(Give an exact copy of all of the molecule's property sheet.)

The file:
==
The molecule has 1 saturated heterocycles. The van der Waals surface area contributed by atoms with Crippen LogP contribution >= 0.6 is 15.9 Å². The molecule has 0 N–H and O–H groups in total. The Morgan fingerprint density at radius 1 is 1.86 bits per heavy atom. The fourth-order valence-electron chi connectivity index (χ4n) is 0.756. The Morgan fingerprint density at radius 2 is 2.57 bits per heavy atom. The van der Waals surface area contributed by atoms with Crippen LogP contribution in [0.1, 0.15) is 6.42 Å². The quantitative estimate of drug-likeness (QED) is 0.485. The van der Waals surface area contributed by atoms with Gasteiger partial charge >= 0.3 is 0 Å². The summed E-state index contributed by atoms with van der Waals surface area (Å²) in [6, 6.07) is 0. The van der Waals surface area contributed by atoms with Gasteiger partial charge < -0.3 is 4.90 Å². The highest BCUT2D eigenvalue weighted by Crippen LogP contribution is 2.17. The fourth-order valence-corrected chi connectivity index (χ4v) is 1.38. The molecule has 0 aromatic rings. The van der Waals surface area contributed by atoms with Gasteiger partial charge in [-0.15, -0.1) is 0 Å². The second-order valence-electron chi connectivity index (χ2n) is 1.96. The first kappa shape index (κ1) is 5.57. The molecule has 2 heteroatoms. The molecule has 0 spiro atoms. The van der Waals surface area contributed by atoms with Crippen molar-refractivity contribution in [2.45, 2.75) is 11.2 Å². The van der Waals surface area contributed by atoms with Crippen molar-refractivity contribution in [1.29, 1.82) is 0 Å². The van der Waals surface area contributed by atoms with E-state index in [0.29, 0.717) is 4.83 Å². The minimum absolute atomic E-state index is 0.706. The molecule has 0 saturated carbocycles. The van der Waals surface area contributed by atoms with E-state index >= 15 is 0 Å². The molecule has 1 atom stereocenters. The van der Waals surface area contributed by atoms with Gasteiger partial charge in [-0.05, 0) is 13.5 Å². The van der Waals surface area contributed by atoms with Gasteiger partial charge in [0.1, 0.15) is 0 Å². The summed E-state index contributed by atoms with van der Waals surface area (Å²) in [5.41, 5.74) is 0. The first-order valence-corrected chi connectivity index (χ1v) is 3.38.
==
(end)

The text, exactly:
The molecule has 1 saturated heterocycles. The van der Waals surface area contributed by atoms with Crippen LogP contribution >= 0.6 is 15.9 Å². The molecule has 0 N–H and O–H groups in total. The Morgan fingerprint density at radius 1 is 1.86 bits per heavy atom. The fourth-order valence-electron chi connectivity index (χ4n) is 0.756. The Morgan fingerprint density at radius 2 is 2.57 bits per heavy atom. The van der Waals surface area contributed by atoms with Crippen LogP contribution in [0.1, 0.15) is 6.42 Å². The quantitative estimate of drug-likeness (QED) is 0.485. The van der Waals surface area contributed by atoms with Gasteiger partial charge >= 0.3 is 0 Å². The summed E-state index contributed by atoms with van der Waals surface area (Å²) in [6, 6.07) is 0. The van der Waals surface area contributed by atoms with Gasteiger partial charge < -0.3 is 4.90 Å². The highest BCUT2D eigenvalue weighted by Crippen LogP contribution is 2.17. The fourth-order valence-corrected chi connectivity index (χ4v) is 1.38. The molecule has 0 aromatic rings. The van der Waals surface area contributed by atoms with Gasteiger partial charge in [-0.15, -0.1) is 0 Å². The second-order valence-electron chi connectivity index (χ2n) is 1.96. The first kappa shape index (κ1) is 5.57. The molecule has 2 heteroatoms. The molecule has 0 spiro atoms. The van der Waals surface area contributed by atoms with Crippen molar-refractivity contribution in [2.45, 2.75) is 11.2 Å². The van der Waals surface area contributed by atoms with Crippen molar-refractivity contribution in [1.29, 1.82) is 0 Å². The van der Waals surface area contributed by atoms with E-state index in [0.29, 0.717) is 4.83 Å². The minimum absolute atomic E-state index is 0.706. The molecule has 0 saturated carbocycles. The van der Waals surface area contributed by atoms with E-state index >= 15 is 0 Å². The molecule has 1 atom stereocenters. The van der Waals surface area contributed by atoms with Gasteiger partial charge in [-0.05, 0) is 13.5 Å². The van der Waals surface area contributed by atoms with Gasteiger partial charge in [0.1, 0.15) is 0 Å². The summed E-state index contributed by atoms with van der Waals surface area (Å²) in [5.41, 5.74) is 0. The first-order valence-corrected chi connectivity index (χ1v) is 3.38.